Does Vitamin D offer hope for alternative cancer therapy? A new study in the journal Clinical Cancer Research suggests low blood levels of this vitamin may be linked to more aggressive, advanced cases of prostate cancer in men.
What we do know…
Vitamin D effects how cells develop and grow, regulating the differentiation of cells as they change from stem to adult cells, and regulating the growth rate of normal and cancer cells. The skin makes it when exposed to sunlight, however Vitamin D levels are known to decline with age, in certain seasons and climates, and in individuals with darker skin, which naturally blocks sunlight.
What we don’t know…
Researches haven’t yet proved a cause-and-effect relationship, and don’t yet understand how Vitamin D comes into play. They are also unsure if taking extra might reduce prostate cancer risks and offer natural cancer treatment and prevention.
What the study shows:
Among the 667 Chicago men ages 40-79 studied with abnormal prostate screenings, the majority were found to be Vitamin D deficient. In addition, among those testing positive for cancer, those with very low levels were at greater risk of advanced, aggressive varieties. In addition, black men were more likely to be diagnosed.
What about Vitamin D’s relationship to cancer?
At this point, scientists only know that the rate of prostate cell growth (in a petri dish) slows when Vitamin D is added to the mix. They are now theorizing that too little of this vitamin may cause cell growth to go awry, leading to cancer.
Researchers admit larger, more extensive studies are necessary to examine the possible connection and address the many unanswered questions prompted by the research.
BPA is back in the news. This time industrial chemical Bisphenol-A has been linked to prostate cancer. Two years ago, fear about BPA’s effect on infants and young children caused the Food and Drug Administration to ban its use in baby bottles, infant formula packaging and children’s cups. However, the agency ruled there was not enough scientific evidence to ban BPA’s use in food packaging. Since then, despite public demands and introduction of several bills, Congress has failed to pass legislation banning BPA in food packaging.
Prostate Cancer Danger
Already associated with breast cancer, diabetes, obesity and hormonal abnormalities in children, BPA, which mimics estrogen when it enters the human body, has now been linked to prostate cancer. Researchers at the Cincinnati Cancer Center found that men with prostate cancer exhibited BPA levels in their urine that were two to four times greater than men who were cancer free. More importantly, BPA levels were highest in younger men under 40 who are typically at lower risk of developing prostate cancer. In animal research, BPA has triggered prostate tumor development and growth.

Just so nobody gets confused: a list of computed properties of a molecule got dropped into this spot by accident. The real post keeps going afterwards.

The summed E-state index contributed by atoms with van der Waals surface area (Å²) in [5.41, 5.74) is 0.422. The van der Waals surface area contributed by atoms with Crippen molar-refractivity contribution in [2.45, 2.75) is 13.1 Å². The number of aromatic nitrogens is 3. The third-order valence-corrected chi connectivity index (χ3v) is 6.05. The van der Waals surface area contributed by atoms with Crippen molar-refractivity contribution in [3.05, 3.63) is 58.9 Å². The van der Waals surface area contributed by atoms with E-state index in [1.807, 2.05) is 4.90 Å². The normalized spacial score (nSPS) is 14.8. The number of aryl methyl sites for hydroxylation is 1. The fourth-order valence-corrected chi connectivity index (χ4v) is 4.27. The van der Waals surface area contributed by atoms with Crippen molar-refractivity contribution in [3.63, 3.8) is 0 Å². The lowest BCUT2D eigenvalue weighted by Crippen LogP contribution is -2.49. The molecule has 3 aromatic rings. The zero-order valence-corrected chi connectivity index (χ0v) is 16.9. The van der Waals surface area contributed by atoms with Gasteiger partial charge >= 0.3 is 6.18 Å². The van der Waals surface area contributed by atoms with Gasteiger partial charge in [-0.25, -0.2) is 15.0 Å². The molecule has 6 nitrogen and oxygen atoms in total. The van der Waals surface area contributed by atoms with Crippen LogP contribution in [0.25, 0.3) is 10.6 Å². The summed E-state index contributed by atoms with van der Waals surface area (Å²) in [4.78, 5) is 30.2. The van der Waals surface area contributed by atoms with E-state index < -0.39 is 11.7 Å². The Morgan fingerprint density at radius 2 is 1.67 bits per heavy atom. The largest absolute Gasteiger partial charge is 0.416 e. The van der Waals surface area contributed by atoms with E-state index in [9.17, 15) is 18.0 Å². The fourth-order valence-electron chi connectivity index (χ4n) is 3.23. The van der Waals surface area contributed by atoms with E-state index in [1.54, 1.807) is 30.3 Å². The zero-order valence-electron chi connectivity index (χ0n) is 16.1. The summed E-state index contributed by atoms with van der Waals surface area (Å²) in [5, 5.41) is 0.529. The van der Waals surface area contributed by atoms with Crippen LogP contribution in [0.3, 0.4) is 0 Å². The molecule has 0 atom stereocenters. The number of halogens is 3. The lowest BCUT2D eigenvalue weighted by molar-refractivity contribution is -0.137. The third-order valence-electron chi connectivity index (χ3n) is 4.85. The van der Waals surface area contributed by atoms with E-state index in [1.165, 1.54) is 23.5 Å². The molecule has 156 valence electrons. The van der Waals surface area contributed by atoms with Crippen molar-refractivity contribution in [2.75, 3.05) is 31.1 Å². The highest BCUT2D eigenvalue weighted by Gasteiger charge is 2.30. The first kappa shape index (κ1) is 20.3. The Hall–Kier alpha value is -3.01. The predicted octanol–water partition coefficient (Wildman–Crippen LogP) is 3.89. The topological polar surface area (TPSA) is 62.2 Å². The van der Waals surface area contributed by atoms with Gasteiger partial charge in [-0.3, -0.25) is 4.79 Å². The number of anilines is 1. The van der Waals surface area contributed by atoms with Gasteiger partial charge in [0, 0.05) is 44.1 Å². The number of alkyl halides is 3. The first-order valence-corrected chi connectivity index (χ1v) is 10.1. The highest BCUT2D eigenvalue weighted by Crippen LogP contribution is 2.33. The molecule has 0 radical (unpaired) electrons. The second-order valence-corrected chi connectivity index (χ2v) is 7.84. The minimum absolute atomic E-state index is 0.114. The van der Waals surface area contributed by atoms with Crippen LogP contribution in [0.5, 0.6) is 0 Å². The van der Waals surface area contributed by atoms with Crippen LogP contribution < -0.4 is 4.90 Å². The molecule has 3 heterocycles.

“BPA may potentially contribute to either the development or progression of prostate cancer, or the BPA is more predictive of cancer,” study leader Dr. Shuk-mei Ho told Newsweek. Noting that the Cincinnati study was small in scope, Ho said immediate, larger studies are needed.
Chelation Therapy Removes Toxins
When integrated into Issels’ integrative immunotherapy core program, chelation therapy may aid treatment of BPA-linked prostate cancer. An alternative cancer treatment designed to eliminate undesirable substances from the body, chelation removes heavy metals, chemical toxins, mineral deposits and fatty plaques that may contribute to cancer growth. For more information about chelation and other alternative cancer treatments, visit our website.
Making a small dietary change could protect men against fatal prostate cancer:
Substitute healthy vegetable fats — such as olive and canola oils, nuts, seeds and avocados — for animal fats and carbohydrates.
By increasing their consumption of healthy fats, a recent U.S. study found that men could decrease their risk of dying from prostate cancer by nearly a third! For 8 years, researchers at the University of California-San Francisco tracked the fat consumption of nearly 4,600 men with non-metastatic prostate cancer. The results:
“Men who replaced 10% of their total daily calories from carbohydrates with healthy vegetable fats had a 29% lower risk of developing lethal prostate cancer.”
The nutritional benefit of including healthy fats in your diet is not new news. High levels of monounsaturated fats found in olive oil, avocados and nuts contain important antioxidants and fat-soluble vitamins that strengthen the immune system, helping it fight cancer. But the discovery that increasing consumption of healthy fats could significantly decrease the potential fatality of prostate cancer is a ground-breaking revelation.
Researchers found that a little goes a long way. A single daily serving of olive or canola oil (1 tablespoon) decreased the risk of dying from prostate cancer by 29%; a single serving of nuts (1 ounce), by 18%. While more research is required, study leader Erin Richman of UCSF believes the findings “support counseling men with prostate cancer to follow a heart-healthy diet in which carbohydrate calories are replaced with unsaturated oils and nuts.”